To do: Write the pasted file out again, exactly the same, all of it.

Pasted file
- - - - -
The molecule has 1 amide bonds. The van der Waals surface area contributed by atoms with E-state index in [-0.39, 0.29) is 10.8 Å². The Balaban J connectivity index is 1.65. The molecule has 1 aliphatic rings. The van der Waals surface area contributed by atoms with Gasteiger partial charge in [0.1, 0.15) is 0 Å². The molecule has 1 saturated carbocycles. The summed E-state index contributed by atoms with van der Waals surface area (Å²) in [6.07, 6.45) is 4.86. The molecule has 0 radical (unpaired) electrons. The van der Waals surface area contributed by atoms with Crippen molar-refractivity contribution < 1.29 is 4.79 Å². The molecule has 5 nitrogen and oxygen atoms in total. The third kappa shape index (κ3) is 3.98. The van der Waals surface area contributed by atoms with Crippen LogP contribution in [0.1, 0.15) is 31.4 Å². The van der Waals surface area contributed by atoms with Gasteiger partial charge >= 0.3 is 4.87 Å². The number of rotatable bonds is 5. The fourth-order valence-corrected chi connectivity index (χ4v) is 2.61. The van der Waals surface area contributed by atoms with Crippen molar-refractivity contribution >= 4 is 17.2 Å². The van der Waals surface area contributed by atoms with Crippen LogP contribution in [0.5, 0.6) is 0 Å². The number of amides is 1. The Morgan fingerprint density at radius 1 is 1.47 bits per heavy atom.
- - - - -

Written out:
The molecule has 1 amide bonds. The van der Waals surface area contributed by atoms with E-state index in [-0.39, 0.29) is 10.8 Å². The Balaban J connectivity index is 1.65. The molecule has 1 aliphatic rings. The van der Waals surface area contributed by atoms with Gasteiger partial charge in [0.1, 0.15) is 0 Å². The molecule has 1 saturated carbocycles. The summed E-state index contributed by atoms with van der Waals surface area (Å²) in [6.07, 6.45) is 4.86. The molecule has 0 radical (unpaired) electrons. The van der Waals surface area contributed by atoms with Crippen molar-refractivity contribution < 1.29 is 4.79 Å². The molecule has 5 nitrogen and oxygen atoms in total. The third kappa shape index (κ3) is 3.98. The van der Waals surface area contributed by atoms with Crippen LogP contribution in [0.1, 0.15) is 31.4 Å². The van der Waals surface area contributed by atoms with Gasteiger partial charge >= 0.3 is 4.87 Å². The number of rotatable bonds is 5. The fourth-order valence-corrected chi connectivity index (χ4v) is 2.61. The van der Waals surface area contributed by atoms with Crippen molar-refractivity contribution >= 4 is 17.2 Å². The van der Waals surface area contributed by atoms with Crippen LogP contribution in [0.5, 0.6) is 0 Å². The number of amides is 1. The Morgan fingerprint density at radius 1 is 1.47 bits per heavy atom.